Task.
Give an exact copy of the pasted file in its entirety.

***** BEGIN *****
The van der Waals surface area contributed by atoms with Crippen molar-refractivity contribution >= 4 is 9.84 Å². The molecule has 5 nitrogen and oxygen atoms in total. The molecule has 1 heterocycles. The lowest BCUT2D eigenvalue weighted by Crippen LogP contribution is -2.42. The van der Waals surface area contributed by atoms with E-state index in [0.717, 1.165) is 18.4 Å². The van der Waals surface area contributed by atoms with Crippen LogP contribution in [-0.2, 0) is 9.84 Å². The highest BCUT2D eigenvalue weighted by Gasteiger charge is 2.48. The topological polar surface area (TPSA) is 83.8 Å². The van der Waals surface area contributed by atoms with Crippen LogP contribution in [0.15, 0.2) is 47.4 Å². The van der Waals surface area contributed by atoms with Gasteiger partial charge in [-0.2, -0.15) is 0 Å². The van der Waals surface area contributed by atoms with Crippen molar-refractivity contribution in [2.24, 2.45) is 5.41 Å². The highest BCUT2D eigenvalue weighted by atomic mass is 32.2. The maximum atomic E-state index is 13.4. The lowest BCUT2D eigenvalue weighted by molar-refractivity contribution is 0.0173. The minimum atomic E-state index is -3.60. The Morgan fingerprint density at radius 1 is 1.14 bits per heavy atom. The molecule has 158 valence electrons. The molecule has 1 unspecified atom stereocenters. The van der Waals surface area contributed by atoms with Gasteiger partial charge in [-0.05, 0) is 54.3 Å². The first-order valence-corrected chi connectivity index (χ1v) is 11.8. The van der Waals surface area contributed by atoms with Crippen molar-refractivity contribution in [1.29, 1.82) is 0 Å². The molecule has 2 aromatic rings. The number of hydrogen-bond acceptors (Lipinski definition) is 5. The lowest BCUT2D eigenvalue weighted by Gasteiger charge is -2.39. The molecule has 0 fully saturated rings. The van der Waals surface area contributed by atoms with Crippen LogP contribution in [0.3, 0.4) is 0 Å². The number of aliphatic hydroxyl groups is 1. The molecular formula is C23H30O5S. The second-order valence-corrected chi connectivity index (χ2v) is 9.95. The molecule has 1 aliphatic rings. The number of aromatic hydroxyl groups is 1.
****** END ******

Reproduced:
The van der Waals surface area contributed by atoms with Crippen molar-refractivity contribution >= 4 is 9.84 Å². The molecule has 5 nitrogen and oxygen atoms in total. The molecule has 1 heterocycles. The lowest BCUT2D eigenvalue weighted by Crippen LogP contribution is -2.42. The van der Waals surface area contributed by atoms with E-state index in [0.717, 1.165) is 18.4 Å². The van der Waals surface area contributed by atoms with Crippen LogP contribution in [-0.2, 0) is 9.84 Å². The highest BCUT2D eigenvalue weighted by Gasteiger charge is 2.48. The topological polar surface area (TPSA) is 83.8 Å². The van der Waals surface area contributed by atoms with Crippen LogP contribution in [0.15, 0.2) is 47.4 Å². The van der Waals surface area contributed by atoms with Gasteiger partial charge in [-0.2, -0.15) is 0 Å². The van der Waals surface area contributed by atoms with Crippen molar-refractivity contribution in [2.24, 2.45) is 5.41 Å². The highest BCUT2D eigenvalue weighted by atomic mass is 32.2. The maximum atomic E-state index is 13.4. The lowest BCUT2D eigenvalue weighted by molar-refractivity contribution is 0.0173. The minimum atomic E-state index is -3.60. The Morgan fingerprint density at radius 1 is 1.14 bits per heavy atom. The molecule has 158 valence electrons. The molecule has 1 unspecified atom stereocenters. The van der Waals surface area contributed by atoms with Gasteiger partial charge in [-0.05, 0) is 54.3 Å². The first-order valence-corrected chi connectivity index (χ1v) is 11.8. The van der Waals surface area contributed by atoms with Crippen molar-refractivity contribution in [1.29, 1.82) is 0 Å². The molecule has 2 aromatic rings. The number of hydrogen-bond acceptors (Lipinski definition) is 5. The lowest BCUT2D eigenvalue weighted by Gasteiger charge is -2.39. The molecule has 0 fully saturated rings. The van der Waals surface area contributed by atoms with Crippen LogP contribution in [0.3, 0.4) is 0 Å². The number of aliphatic hydroxyl groups is 1. The molecular formula is C23H30O5S. The second-order valence-corrected chi connectivity index (χ2v) is 9.95. The molecule has 1 aliphatic rings. The number of aromatic hydroxyl groups is 1.